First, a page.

In short, the back and forth between city and country introduces us to the theme of division, frustration, dilemma, the impossibility of reconciling different aspects of one’s life. “I am made up of many parts that do not blend,” Pavese told his biographer, the left-wing journalist Davide Lajolo, “in literature the suitable word is eclectic. It is precisely the word I hate the most in life and in books, but my aversion to it is not enough to eliminate it.”

Lajolo’s biography, An Absurd Vice, is too sketchy on Pavese’s childhood to give us much sense of how the dilemmas that dogged his life may have come about. His father died when he was six. Bringing up her two children alone, his mother became a model of cold rectitude, the ongoing hostility between herself and Cesare being mediated by an accommodating older sister, Maria, with whom, after her marriage, the writer would live most of his life “like a boy or a stranger.”

As soon as we begin to see letters and poems by the adolescent Pavese, a conflict emerges in his attitude toward women and sex. Girls are infinitely desirable, but sex is frightening and dirty. The combination of attraction and revulsion meant that the sex act could only be imagined as violent. In “The Billy-Goat God” a young boy on holiday observes the “green mysteries” of the country thus:

Come moonrise the goats can no longer keep still,
they have to be gathered together and prodded back home,
or else the billy starts bucking. Jumping around,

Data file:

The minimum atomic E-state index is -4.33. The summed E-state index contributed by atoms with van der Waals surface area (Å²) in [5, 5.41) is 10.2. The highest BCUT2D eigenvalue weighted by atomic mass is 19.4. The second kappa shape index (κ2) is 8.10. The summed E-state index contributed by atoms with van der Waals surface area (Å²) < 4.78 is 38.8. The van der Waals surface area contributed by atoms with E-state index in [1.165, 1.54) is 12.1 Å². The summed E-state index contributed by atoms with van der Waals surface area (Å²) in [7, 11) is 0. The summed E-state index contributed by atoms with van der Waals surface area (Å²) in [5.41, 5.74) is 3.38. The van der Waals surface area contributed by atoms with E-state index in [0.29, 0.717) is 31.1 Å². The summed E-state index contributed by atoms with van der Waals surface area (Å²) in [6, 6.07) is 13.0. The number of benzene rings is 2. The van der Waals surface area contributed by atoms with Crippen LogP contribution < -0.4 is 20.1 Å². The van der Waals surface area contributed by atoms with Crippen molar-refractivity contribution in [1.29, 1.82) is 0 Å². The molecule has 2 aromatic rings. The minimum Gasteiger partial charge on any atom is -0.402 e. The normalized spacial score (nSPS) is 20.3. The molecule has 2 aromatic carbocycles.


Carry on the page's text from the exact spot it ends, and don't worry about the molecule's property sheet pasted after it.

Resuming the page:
he gores the she-goats and runs off. Girls in heat
go alone, at night, to the woods, and lie bleating
on the ground, and the billy comes running to find them.
But when the moon rises, he goes wild and gores them.
And the bitches bay in the moonlight, because
they’ve heard the billy goat jumping way up
in the hills, they’ve caught a whiff of the blood.

Back in Turin Pavese’s first approaches to girls were characterized “by acts of desperation and fainting fits.” All too soon a pattern of behavior developed that was to repeat itself throughout Pavese’s life. Thin, scholarly, hardly handsome, he was invariably attracted to glamorous and brashly erotic women whom he also found frightening. While still in high school he made a date with a cabaret singer and waited for her on a rainy night from six in the evening till midnight. She didn’t show up. Pavese was sick for three months and stayed away from school. Later he would learn to use his charm and intellect to befriend the women he liked, but time and again sex was a failure. He suffered from premature ejaculation. It was as if some crucial initiation into the adult world were denied to him. In the poem “Ancient Discipline” a drunk is mocked by a group of women: “You want a kid, you gotta go through us.”